“If you’re not sampling in those neighborhoods, how do you know that the water is safe?” said Marc Edwards, a civil engineering professor at Virginia Tech University, who helped uncover the drinking water crisis in Flint last year and one in the nation’s capital over a decade ago.

“I certainly would take the position that it is morally highly questionable, if not outright wrong,” added Yanna Lambrinidou, a Washington, D.C., activist who helped uncover that city’s lead in drinking water problems and served on a federal Environmental Protection Agency advisory panel that recommended revisions to the federal drinking water regulation that deals with lead.

Problems beyond disparity
In addition to the disparity in the sampling program, Investigative Post found:

Buffalo’s program appears to be in violation of federal law for its failure to focus testing efforts on the houses considered most at risk.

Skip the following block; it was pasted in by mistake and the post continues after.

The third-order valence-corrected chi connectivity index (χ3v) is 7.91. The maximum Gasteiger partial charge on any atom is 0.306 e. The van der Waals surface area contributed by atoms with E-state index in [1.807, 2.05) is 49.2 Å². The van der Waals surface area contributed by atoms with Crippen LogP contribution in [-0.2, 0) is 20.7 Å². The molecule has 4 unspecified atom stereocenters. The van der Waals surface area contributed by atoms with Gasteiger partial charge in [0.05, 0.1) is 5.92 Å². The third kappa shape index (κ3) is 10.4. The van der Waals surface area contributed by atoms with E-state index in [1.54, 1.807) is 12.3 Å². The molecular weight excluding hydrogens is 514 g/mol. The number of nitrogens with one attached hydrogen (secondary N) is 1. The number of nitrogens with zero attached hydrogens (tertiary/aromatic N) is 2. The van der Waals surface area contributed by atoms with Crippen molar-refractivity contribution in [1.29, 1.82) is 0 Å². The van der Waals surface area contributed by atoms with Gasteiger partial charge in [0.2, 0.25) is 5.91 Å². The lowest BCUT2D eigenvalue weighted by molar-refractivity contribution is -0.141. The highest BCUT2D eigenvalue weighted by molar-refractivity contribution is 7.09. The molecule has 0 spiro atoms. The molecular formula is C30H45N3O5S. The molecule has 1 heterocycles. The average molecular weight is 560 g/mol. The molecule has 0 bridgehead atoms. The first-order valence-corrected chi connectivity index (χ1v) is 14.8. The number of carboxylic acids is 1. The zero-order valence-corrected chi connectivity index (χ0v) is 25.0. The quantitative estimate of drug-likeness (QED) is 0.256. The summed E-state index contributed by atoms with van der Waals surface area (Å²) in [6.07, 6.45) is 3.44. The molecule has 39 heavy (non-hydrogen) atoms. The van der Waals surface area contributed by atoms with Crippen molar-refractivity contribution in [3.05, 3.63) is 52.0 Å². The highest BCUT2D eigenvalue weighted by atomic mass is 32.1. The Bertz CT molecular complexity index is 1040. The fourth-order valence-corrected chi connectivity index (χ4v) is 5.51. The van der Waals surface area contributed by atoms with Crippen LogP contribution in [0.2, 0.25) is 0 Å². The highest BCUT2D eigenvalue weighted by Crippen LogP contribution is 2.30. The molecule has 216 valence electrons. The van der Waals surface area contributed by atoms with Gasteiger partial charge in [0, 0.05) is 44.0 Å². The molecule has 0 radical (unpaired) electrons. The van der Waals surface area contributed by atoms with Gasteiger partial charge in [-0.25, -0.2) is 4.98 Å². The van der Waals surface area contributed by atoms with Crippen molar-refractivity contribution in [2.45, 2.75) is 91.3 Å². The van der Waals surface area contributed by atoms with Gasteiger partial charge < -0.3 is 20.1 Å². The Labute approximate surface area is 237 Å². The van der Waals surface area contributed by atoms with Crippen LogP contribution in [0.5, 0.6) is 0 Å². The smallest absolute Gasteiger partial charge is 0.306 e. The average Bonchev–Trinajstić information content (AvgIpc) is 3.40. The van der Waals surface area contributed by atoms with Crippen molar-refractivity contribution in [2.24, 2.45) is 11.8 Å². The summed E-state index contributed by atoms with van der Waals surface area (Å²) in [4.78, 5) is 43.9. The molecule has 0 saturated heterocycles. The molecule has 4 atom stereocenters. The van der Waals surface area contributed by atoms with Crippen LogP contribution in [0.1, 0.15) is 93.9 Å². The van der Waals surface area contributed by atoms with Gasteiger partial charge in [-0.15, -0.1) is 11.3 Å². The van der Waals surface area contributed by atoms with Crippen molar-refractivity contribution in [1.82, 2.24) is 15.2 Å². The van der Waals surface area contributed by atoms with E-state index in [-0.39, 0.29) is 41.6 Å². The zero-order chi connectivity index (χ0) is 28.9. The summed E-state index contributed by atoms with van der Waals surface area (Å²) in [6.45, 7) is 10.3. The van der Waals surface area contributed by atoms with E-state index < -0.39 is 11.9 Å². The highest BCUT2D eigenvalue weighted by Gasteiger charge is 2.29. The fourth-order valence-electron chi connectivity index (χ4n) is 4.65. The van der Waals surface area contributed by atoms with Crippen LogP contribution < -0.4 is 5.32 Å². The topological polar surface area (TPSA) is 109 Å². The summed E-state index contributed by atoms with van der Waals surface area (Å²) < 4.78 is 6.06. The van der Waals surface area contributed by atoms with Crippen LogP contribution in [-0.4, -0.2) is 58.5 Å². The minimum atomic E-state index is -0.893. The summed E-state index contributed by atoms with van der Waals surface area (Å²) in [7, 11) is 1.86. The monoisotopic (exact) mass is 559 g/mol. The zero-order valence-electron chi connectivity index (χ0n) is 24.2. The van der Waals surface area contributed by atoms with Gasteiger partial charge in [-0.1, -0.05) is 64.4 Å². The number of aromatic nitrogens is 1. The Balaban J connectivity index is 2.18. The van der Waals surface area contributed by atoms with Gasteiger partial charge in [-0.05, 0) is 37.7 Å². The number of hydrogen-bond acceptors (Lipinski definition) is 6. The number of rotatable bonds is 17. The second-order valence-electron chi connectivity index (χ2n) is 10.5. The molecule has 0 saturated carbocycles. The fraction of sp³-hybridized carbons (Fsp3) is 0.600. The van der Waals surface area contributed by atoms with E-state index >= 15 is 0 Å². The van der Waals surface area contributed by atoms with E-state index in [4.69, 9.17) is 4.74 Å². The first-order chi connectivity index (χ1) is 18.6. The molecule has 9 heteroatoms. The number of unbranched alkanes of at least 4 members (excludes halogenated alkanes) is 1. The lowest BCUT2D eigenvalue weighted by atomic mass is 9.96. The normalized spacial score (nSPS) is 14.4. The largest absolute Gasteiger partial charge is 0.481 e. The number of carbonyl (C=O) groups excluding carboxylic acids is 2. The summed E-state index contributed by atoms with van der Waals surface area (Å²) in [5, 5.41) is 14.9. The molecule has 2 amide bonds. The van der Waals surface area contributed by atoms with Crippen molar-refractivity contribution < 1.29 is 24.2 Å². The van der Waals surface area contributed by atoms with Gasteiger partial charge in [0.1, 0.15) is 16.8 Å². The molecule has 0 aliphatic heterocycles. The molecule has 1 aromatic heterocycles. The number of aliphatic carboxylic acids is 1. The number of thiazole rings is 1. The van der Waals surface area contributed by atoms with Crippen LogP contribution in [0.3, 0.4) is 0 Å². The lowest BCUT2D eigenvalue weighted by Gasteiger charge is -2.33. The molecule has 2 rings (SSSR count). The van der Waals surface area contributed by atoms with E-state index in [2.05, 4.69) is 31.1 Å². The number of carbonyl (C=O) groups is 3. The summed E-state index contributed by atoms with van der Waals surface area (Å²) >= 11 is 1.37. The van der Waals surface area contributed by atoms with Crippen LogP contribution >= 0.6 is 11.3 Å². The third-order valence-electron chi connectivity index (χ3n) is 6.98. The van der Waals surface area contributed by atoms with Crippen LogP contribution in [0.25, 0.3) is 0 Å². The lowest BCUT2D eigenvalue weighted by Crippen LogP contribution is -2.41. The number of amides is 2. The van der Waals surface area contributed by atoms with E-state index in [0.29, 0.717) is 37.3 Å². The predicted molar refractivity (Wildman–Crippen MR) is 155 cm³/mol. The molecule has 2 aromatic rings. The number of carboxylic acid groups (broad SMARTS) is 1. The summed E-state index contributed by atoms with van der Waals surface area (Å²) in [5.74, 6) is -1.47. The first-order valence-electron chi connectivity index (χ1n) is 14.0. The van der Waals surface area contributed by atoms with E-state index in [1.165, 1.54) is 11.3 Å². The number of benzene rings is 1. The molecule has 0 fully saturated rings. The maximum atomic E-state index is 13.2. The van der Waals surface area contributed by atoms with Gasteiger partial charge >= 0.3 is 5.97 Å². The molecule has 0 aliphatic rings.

Up to a quarter of the homes sampled in 2014 belonged to current or former city employees or their family members. Many of these employees work for the water or public works departments.

Buffalo has not acted on the federal recommendations to be transparent about the location of lead service lines, which are the chief source of lead in drinking water.

The Erie County Health Department rarely tests drinking water for lead in homes where a child has been diagnosed a high blood-lead level.

One community activist went so far as to accuse city and county officials of misleading residents.

“Basically, what I have found is that everybody from the county down to the local city system will lie out their rear-ends to not tell parents the truth that the water lines are lead,” said Carolette Meadows.